Monday, December 3, 2012

listen, friends.

Advent is here, and it’s great- my favorite season in the church year. 
Last night we had our annual Watcher’s Eve event, which includes a casual worship service in the afternoon, bell-ringing, dinner, and a “Hanging of the Greens.”  It’s such a wonderful way to usher in Advent.  Watcher’s Eve, though, is loud and chaotic- it’s a family event and should be that way!  Kids are crafting and adults are chatting, and much merriment is made. 

I had a new member come up to me toward the end and tell me that she never really knew about Advent, before.  She has been Baptist her whole life until recently, and they didn’t observe Advent in her church.  She commented at how much she appreciated this event, to kick-off the in-between time of Advent, when we watch, and wait, and listen, anticipating the birth of Jesus.  She marveled at the tradition of it, and the significance it brought to her heart. 

Needless to say, I was elated.  Someone got it.  Someone NEW got it.  There IS joy and wonder in this season of hope.  Job well done, Sarah (ahem, I mean Holy Spirit).

I read an article in the New York Times recently about listening.  It’s a lost art, apparently, though I don’t think I needed the newspaper to tell me.  Listening makes up a large part of what I do, but I don’t think that’s true for a lot of professions (it doesn’t earn you the big bucks).  Nevertheless, it reminded me of Advent and what we’re supposed to be doing in this season, and other liturgical times of year (like Lent, Easter, Pentecost, etc.).  They’re helpful reminders to practice things that aren’t quite natural to us, in order to remind ourselves of what’s important- in this case it’s that Jesus came, and promises to come again.

At the end of the article the author writes this: “‘You never listen’ is not just the complaint of a problematic relationship, it has also become an epidemic in a world that is exchanging convenience for content, speed for meaning. The richness of life doesn’t lie in the loudness and the beat, but in the timbres and the variations that you can discern if you simply pay attention.”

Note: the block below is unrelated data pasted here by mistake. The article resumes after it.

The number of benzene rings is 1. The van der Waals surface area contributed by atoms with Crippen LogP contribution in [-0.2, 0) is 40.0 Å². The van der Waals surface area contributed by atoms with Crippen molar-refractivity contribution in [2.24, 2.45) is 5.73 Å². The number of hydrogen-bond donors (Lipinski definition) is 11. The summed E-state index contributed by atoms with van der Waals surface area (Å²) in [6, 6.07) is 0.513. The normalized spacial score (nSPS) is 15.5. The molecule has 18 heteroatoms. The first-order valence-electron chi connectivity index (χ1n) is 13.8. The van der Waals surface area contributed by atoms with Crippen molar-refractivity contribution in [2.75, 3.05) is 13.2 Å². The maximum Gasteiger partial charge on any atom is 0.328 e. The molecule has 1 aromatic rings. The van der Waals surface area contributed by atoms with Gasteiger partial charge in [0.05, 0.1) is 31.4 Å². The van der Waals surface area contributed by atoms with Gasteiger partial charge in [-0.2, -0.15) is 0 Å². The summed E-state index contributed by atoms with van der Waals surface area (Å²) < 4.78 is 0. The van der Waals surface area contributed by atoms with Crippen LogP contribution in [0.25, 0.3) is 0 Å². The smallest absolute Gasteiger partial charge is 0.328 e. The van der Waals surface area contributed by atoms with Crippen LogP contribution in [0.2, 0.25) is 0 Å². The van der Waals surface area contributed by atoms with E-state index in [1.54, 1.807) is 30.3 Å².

It seems simple, but it’s true.  As a culture we’re not good listeners.  In Stephen Ministry we talk about how, when you’re actively trying to listen to someone, if you catch yourself thinking of a personal story that relates, you’ve already stopped listening.  Think about how often that happens.  Maybe the more interesting point isn’t that we can’t listen, but that we think too much about ourselves?

Anyway, this time of year always clues me into a different rhythm.  Through watching and waiting and listening, I’m reminded that it’s not all about me.  Like the author said, if you listen, you come to new realizations.  If you pay attention you give up the speed of life for something that could be much more meaningful. 

In John 18 Jesus says, “Everyone who belongs to the truth listens to my voice.”  It’s almost as if Jesus is saying (to Pilate, and to us) that you can’t just stop and listen here and there, at random.  To belong to truth you must practice it. 

Advent is a good reminder that to belong to the truth, to really hear Jesus, we must listen for his voice- wherever we are.  His words are a call, a commandment, and a prophecy.  He must have known where we would be some 2000 years later, deafened by the sounds of our divided attention during the craziness of this season.

So, I’d say this: start practicing this Advent.  Begin listening, even in the noisiest of places.  If you do, at some point, you’ll hear the truth, which is in Christ.  And, you’ll find yourself in the most beautiful of places- awake to the wonder and awe and anticipation of Advent.  Maybe it’ll even stick with you- MAYBE you’ll make it your New Year’s resolution (though, disclaimer: that is not a liturgical season). 

If it happens, make sure you tell me about it.  ’Cause dang, I think news like that could get me through this whole year. 

I’ll be waiting, and listening.  Amen.

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